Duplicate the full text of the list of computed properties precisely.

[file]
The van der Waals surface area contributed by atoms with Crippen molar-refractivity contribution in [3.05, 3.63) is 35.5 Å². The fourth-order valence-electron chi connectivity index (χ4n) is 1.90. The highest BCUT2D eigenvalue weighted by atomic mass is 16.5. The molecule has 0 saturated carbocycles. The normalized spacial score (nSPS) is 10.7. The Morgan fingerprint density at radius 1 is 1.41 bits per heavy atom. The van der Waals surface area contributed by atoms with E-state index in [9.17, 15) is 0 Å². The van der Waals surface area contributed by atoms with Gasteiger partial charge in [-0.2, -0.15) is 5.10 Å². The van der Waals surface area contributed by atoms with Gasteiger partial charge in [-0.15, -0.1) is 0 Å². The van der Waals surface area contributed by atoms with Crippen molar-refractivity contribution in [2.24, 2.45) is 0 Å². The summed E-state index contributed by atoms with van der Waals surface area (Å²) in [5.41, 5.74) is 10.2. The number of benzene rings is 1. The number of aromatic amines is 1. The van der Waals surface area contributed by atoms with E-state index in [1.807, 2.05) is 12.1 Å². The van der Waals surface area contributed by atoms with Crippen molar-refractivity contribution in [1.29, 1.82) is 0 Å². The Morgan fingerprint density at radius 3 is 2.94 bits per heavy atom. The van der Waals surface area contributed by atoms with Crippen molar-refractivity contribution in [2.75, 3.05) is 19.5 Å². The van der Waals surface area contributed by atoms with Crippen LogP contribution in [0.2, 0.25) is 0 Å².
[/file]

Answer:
The van der Waals surface area contributed by atoms with Crippen molar-refractivity contribution in [3.05, 3.63) is 35.5 Å². The fourth-order valence-electron chi connectivity index (χ4n) is 1.90. The highest BCUT2D eigenvalue weighted by atomic mass is 16.5. The molecule has 0 saturated carbocycles. The normalized spacial score (nSPS) is 10.7. The Morgan fingerprint density at radius 1 is 1.41 bits per heavy atom. The van der Waals surface area contributed by atoms with E-state index in [9.17, 15) is 0 Å². The van der Waals surface area contributed by atoms with Gasteiger partial charge in [-0.2, -0.15) is 5.10 Å². The van der Waals surface area contributed by atoms with Gasteiger partial charge in [-0.15, -0.1) is 0 Å². The van der Waals surface area contributed by atoms with Crippen molar-refractivity contribution in [2.24, 2.45) is 0 Å². The summed E-state index contributed by atoms with van der Waals surface area (Å²) in [5.41, 5.74) is 10.2. The number of benzene rings is 1. The number of aromatic amines is 1. The van der Waals surface area contributed by atoms with E-state index in [1.807, 2.05) is 12.1 Å². The van der Waals surface area contributed by atoms with Crippen molar-refractivity contribution in [1.29, 1.82) is 0 Å². The Morgan fingerprint density at radius 3 is 2.94 bits per heavy atom. The van der Waals surface area contributed by atoms with Crippen molar-refractivity contribution in [2.75, 3.05) is 19.5 Å². The van der Waals surface area contributed by atoms with Crippen LogP contribution in [0.2, 0.25) is 0 Å².